Heroes in Bronze

Colonel Robert Gould Shaw’s illustrated portrait from Harper’s 1894 “Pictorial History of the Civil War” (left) and Augustus Saint-Gaudens’ model for the 1897 Shaw Memorial, part of a free exhibit, through October 15, 2012.

As part of a multiyear observance of the Civil War Sesquicentennial, the New Bedford Whaling Museum is hosting a free public exhibit of heads of soldiers from the legendary Massachusetts 54th Regiment modeled in bronze by famed sculptor Augustus Saint-Gaudens (1848-1907).

Leading his regiment in the assault on Fort Wagner near Charleston, South Carolina, Colonel Robert Gould Shaw was killed with more than 50 of his soldiers on July 18, 1863. Another 149 were wounded. Shaw was buried with his men on the battlefield. The 54th ultimately suffered 272 casualties, the highest total for a single engagement during the war.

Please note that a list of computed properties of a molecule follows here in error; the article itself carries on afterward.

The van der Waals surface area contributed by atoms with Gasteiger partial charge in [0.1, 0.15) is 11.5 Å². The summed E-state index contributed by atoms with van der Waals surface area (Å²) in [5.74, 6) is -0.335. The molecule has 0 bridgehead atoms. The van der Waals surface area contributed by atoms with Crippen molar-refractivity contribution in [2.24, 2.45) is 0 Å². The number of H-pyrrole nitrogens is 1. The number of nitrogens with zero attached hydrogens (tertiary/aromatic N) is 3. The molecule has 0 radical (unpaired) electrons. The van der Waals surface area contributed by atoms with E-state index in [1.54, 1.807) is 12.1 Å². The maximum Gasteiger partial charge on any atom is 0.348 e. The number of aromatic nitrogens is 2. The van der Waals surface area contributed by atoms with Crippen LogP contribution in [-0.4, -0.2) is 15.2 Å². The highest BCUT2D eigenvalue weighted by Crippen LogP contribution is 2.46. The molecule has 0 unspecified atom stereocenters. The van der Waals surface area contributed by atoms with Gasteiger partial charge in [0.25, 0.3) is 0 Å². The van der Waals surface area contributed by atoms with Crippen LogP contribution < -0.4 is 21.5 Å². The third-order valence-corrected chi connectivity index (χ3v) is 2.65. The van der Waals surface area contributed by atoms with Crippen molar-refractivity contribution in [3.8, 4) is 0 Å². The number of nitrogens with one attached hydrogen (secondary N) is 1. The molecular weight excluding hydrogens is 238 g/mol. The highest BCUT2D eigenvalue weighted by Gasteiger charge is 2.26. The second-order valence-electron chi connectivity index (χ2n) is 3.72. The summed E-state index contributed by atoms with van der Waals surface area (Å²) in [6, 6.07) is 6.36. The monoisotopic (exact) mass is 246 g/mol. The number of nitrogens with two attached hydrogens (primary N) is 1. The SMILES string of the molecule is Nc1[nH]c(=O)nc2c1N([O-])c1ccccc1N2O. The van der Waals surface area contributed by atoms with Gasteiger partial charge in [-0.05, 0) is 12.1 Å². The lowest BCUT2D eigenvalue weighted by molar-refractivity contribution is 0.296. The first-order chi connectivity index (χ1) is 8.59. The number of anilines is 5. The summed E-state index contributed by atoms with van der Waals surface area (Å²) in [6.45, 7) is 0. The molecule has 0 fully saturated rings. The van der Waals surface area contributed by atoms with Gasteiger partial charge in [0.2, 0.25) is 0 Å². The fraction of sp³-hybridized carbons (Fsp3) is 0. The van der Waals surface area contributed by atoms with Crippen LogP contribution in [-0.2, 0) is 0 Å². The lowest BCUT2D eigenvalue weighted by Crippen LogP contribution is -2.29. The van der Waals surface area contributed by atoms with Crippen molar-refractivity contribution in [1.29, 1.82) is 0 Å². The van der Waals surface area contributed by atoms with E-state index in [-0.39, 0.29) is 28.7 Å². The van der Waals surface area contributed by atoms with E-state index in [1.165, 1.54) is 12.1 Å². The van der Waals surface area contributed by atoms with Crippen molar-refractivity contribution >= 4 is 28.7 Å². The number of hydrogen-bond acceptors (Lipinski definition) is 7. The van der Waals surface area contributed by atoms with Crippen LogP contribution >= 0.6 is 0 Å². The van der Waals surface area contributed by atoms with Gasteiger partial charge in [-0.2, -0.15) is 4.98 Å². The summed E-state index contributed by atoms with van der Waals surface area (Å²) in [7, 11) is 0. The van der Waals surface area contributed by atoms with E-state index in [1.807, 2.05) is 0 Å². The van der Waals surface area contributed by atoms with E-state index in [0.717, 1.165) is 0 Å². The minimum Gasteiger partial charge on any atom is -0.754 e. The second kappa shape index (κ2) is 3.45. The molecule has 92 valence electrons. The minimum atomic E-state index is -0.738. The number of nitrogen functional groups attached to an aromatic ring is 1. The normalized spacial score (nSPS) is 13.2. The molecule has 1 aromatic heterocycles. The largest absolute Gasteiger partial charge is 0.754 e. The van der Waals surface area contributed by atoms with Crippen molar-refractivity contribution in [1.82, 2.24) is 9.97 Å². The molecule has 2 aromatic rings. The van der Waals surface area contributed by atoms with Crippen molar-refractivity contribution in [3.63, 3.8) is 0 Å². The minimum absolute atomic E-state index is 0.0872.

In 1897, Boston erected the Shaw Memorial, a bronze relief sculpture on the Common, to commemorate the regiment. The work of Augustus Saint-Gaudens, the Memorial depicts the 54th Regiment marching down Beacon Street to war on May 28, 1863.

Many men were recruited in New Bedford, including Sergeant William Carney who received the Congressional Medal of Honor for his valor at the Battle of Fort Wagner. The first African American unit to fight in the war, the 54th Regiment was memorialized in the 1989 Academy Award winning film, Glory.

The bronze heads on exhibit were models for the final monument and are on loan from the Saint-Gaudens National Historic Site in Cornish, New Hampshire. Curated by Melanie Correia, the exhibit also includes Civil War related items from the Whaling Museum’s collection. The exhibit closes October 15, 2012.

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